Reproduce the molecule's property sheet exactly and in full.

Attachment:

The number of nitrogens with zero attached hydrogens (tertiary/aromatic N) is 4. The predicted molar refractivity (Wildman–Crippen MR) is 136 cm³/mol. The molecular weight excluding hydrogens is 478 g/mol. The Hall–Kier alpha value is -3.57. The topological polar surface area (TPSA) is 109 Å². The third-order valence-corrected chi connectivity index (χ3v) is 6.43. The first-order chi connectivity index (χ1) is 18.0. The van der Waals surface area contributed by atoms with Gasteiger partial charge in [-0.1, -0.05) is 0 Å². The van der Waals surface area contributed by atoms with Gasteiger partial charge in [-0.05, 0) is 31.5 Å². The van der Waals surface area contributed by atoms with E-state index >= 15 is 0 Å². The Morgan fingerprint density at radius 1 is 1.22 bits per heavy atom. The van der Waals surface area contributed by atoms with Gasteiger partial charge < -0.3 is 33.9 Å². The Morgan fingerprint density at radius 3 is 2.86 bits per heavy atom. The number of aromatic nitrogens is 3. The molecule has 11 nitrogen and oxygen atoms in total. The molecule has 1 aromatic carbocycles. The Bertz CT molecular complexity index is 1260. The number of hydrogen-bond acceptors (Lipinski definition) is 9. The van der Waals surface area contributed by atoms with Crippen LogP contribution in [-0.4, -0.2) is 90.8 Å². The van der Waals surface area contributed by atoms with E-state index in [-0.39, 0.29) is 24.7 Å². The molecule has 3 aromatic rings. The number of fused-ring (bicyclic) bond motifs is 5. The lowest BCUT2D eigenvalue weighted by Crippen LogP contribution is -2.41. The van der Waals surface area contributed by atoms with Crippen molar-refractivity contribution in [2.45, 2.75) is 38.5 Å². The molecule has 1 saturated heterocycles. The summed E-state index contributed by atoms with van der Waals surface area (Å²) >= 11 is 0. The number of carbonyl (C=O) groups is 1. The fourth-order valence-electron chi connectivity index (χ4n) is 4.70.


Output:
The number of nitrogens with zero attached hydrogens (tertiary/aromatic N) is 4. The predicted molar refractivity (Wildman–Crippen MR) is 136 cm³/mol. The molecular weight excluding hydrogens is 478 g/mol. The Hall–Kier alpha value is -3.57. The topological polar surface area (TPSA) is 109 Å². The third-order valence-corrected chi connectivity index (χ3v) is 6.43. The first-order chi connectivity index (χ1) is 18.0. The van der Waals surface area contributed by atoms with Gasteiger partial charge in [-0.1, -0.05) is 0 Å². The van der Waals surface area contributed by atoms with Gasteiger partial charge in [-0.05, 0) is 31.5 Å². The van der Waals surface area contributed by atoms with E-state index >= 15 is 0 Å². The Morgan fingerprint density at radius 1 is 1.22 bits per heavy atom. The van der Waals surface area contributed by atoms with Gasteiger partial charge < -0.3 is 33.9 Å². The Morgan fingerprint density at radius 3 is 2.86 bits per heavy atom. The number of aromatic nitrogens is 3. The molecule has 11 nitrogen and oxygen atoms in total. The molecule has 1 aromatic carbocycles. The Bertz CT molecular complexity index is 1260. The number of hydrogen-bond acceptors (Lipinski definition) is 9. The van der Waals surface area contributed by atoms with Crippen LogP contribution in [-0.4, -0.2) is 90.8 Å². The van der Waals surface area contributed by atoms with E-state index in [-0.39, 0.29) is 24.7 Å². The molecule has 3 aromatic rings. The number of fused-ring (bicyclic) bond motifs is 5. The lowest BCUT2D eigenvalue weighted by Crippen LogP contribution is -2.41. The van der Waals surface area contributed by atoms with Crippen molar-refractivity contribution in [2.45, 2.75) is 38.5 Å². The molecule has 1 saturated heterocycles. The summed E-state index contributed by atoms with van der Waals surface area (Å²) >= 11 is 0. The number of carbonyl (C=O) groups is 1. The fourth-order valence-electron chi connectivity index (χ4n) is 4.70.